I usually love working from home, but the past couple of weeks have been a challenge. Here are three things that have helped me since the lockdown began.
- Identify your fears, uncertainties and doubts (FUDs). Global and national anxiety is contagious. When my personal anxiety levels ramped up last week I found the following process really helpful. Make a list of all the things you are worried about, then leave the list alone for at least one day. When you are ready, look at each item on that list, and ask — is this true or is it an assumption? Then brainstorm your options for dealing with it (either in writing or talking it through, whichever works best for you). If this FUDs exercise sounds useful, you can read more about it on pages 25-55 of The Introvert Entrepreneur, which is available as both a Kindle and Kobo book.
- Pay attention to the natural environment. The animals and plants sharing your bubble aren’t bothered by the lockdown (and you’ll be aware that the wider environment is reaping the benefits of it, on a global scale). I have been regularly checking in on what the worms in my new worm farm are doing, even though I am sure they would prefer a bit more social distance.
- Limit your COVID-19 news updates. Instead of watching all the media briefings, get the summary the next day on the RNZ website.
Here are my top two suggestions if you are taking the opportunity to make progress on a large document such as an activity or asset management plan, but without the usual level of IT and administration support.
- Save your document regularly. If you are worried about losing your latest changes due to a computer failure, or your internet connection to a remote desktop feels a bit dodgy, email an updated copy of the document to yourself ‘for safekeeping’ every few hours. You can easily delete these emails once these versions of the document are no longer current.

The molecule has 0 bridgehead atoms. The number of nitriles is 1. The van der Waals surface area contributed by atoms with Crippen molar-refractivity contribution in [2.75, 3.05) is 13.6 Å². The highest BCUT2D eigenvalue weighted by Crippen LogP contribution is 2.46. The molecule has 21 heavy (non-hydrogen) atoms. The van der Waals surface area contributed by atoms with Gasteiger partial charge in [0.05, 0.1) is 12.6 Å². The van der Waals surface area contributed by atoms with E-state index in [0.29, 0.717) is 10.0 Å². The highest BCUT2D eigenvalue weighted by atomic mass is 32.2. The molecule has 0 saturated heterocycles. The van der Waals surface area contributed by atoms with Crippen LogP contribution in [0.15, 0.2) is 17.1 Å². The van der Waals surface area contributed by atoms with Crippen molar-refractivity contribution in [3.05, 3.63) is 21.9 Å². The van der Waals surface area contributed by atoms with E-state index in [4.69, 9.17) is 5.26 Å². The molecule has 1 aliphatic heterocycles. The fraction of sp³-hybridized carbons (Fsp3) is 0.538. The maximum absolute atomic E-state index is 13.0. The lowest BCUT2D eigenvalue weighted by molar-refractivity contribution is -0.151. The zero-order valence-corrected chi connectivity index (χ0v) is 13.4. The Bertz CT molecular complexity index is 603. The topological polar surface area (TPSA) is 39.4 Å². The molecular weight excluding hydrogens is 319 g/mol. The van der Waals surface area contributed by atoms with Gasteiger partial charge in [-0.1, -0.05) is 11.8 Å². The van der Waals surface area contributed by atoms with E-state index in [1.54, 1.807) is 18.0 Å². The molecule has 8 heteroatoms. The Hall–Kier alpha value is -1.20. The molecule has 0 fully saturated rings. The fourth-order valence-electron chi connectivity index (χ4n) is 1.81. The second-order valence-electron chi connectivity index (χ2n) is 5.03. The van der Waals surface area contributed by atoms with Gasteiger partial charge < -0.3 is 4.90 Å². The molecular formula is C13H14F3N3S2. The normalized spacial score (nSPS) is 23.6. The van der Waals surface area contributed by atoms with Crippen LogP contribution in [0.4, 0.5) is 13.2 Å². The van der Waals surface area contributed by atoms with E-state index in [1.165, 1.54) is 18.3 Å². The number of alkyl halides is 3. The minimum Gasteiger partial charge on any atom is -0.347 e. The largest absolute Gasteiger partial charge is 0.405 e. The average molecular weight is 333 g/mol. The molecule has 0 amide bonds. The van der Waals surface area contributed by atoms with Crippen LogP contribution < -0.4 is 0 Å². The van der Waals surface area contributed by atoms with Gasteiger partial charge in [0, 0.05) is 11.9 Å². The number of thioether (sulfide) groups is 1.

- Take control of the heading styles. Many of our draft LTP documents (such as asset management plans and infrastructure strategies) will be revised versions of 2018 documents, which will bring with them a legacy of heading styles. If you are struggling with the different heading and text styles in a long document, focus on figuring out which of your headings should be at level 1, 2 and 3, and just note that beside each heading title (e.g. H1, H2, H3). Then, when you have completed your draft, you can hand your document over to an administration officer to apply the styles on your behalf. (However, if you’re feeling more resilient, you can check out these instructions for applying styles.)
All the very best for April 2020. And if you start feeling more at ease with working from home (or love it already) please check out my article on ‘How to Stay Sane in LTP Season’ which has more of a productivity focus, and is particularly relevant to people working on their own.